By early 1973, Brel knew that he was ill. He prepared his will, leaving everything to his wife Miche. In the spring he recorded a new single, "L'Enfance" (Childhood), the proceeds of which he donated to La Fondation Perce Neige, an association set up to help disabled children.

Brel devoted the final years of his life to his passion for sailing and began planning a three-year voyage to circumnavigate the world. In July, he set off on his world trip with Maddly Bamy and his daughter, France, aboard his new yacht. In October, following medical tests in the Canary Islands, Brel learned that he had a small tumour on his left lung. In November, he was rushed to a hospital in Brussels, where he underwent an operation. He was suffering from an advanced stage of lung cancer. Knowing his days were numbered, Brel issued a statement indicating that he wished to die alone in peace.

From February to July 1975, Brel cruised around the West Indies before going through the Panama Canal. In November, he reached Atuona Bay at Hiva-Oa in the Marquesas Islands archipelago after spending 59 days crossing the Pacific Ocean. Jacques and Maddly decided to live in the Marquesas Islands against the advice of his doctors. Brel rented a small house in Atuona on the island of Hiva-Oa. In July, he renewed his pilot's licence and took advanced flying lessons with his friend Michel Gauthier. He purchased a twin-engine plane, which he named Jojo in memory of his lost friend. This enabled him to travel more easily from Hiva-Oa to Tahiti. He also used the private plane to transport food and other supplies to the inhabitants of the neighbouring islands.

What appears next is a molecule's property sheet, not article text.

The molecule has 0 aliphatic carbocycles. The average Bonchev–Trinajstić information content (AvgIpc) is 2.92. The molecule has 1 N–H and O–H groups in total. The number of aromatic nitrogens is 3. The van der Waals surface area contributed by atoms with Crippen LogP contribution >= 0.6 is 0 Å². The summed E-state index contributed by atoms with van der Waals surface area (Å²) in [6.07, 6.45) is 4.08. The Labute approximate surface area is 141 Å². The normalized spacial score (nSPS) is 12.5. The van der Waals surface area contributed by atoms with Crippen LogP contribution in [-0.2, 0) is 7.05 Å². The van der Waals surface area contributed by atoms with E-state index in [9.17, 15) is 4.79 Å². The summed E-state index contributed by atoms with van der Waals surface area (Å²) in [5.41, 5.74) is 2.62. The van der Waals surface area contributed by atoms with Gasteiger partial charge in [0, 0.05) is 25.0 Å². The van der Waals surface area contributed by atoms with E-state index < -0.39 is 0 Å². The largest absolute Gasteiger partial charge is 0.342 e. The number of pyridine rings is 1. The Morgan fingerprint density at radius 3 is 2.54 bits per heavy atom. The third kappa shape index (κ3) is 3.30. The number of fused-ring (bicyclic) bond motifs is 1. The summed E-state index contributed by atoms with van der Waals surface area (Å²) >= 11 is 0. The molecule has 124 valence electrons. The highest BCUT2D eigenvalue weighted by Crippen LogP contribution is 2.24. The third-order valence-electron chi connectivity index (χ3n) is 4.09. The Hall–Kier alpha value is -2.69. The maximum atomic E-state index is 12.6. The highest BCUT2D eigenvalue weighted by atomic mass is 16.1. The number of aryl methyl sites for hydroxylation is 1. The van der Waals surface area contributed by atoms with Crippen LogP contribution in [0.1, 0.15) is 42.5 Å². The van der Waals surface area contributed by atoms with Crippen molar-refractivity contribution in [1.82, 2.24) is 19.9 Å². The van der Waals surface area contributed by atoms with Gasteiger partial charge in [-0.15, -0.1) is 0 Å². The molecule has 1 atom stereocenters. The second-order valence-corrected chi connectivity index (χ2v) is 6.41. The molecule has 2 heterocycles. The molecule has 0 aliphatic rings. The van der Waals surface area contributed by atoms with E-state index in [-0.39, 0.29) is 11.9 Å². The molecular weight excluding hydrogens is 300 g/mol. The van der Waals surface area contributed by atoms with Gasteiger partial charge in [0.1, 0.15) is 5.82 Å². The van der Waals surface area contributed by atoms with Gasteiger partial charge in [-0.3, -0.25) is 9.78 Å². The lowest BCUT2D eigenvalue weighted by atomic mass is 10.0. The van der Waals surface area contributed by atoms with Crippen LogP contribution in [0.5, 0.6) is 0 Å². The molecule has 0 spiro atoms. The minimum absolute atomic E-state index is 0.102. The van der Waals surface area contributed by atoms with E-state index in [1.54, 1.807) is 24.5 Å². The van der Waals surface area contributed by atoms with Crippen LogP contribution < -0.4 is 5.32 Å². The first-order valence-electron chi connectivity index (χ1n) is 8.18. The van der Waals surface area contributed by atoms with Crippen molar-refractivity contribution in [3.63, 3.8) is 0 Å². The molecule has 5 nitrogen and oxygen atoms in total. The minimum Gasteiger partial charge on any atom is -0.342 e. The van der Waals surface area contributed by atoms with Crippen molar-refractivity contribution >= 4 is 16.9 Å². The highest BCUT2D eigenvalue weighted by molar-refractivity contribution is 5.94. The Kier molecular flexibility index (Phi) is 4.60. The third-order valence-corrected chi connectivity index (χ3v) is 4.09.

In 1977, Brel decided to record one final album. Despite his recent years away from the continent, his legend lived on in Europe and his records still sold millions of copies each year. In August, Brel returned to Paris and moved into a small hotel. He had quit smoking and, despite his poor health, was enthusiastic about working again. In September and October, Brel recorded 12 of the 17 new songs he had written in the Marquesas. The result was his final album, Les Marquises, which included "Jaures", "Vieillir" (To grow old), "Le Bon Dieu" (The good Lord), "Orly", "Voir un Ami pleurer" (To see a friend in tears), "Jojo", and "Les Marquises". The new album was released on 17 November and was received as an historic national event in France. The day the album was released, Jacques and Maddly returned to their home in the Marquesas Islands.

Brel died of a pulmonary embolism at 4.10 am on 9 October 1978 at the age of 49. He was buried in Calvary Cemetery in Atuona, the Marquesas Islands, a few yards away from the grave of artist Paul Gauguin. His widow Miche died on 31 March 2020 at the age of 93.

Personal life

Brel married Thérèse "Miche" Michielsen in 1950, and the couple had three children. He also had a romantic relationship with actress and dancer Maddly Bamy from 1972 until his death in 1978.



The songs of Jacques Brel have been translated into at least 95 languages.


Brel's recordings have been released in many different permutations, in different countries and in different formats, and are sometimes known by different titles. This discography is restricted to Brel's original albums, as collected and reissued on 23 September 2003 in the sixteen-CD box set of his work Boîte à bonbons, plus the additional album Chansons ou versions inédites de jeunesse, which was released for the first time as part of this box set. To mark the 25th anniversary of Brel's death, Barclay Records issued Comme quand on était beau (2003), a 3-volume DVD collection of Brel interviews and live performances as well as the compilation album Infiniment (2004). Both releases include five previously unpublished songs that Brel wrote in 1977: "La Cathédrale", "L'Amour est mort", "Mai 40", "Avec élégance", and "Sans exigences".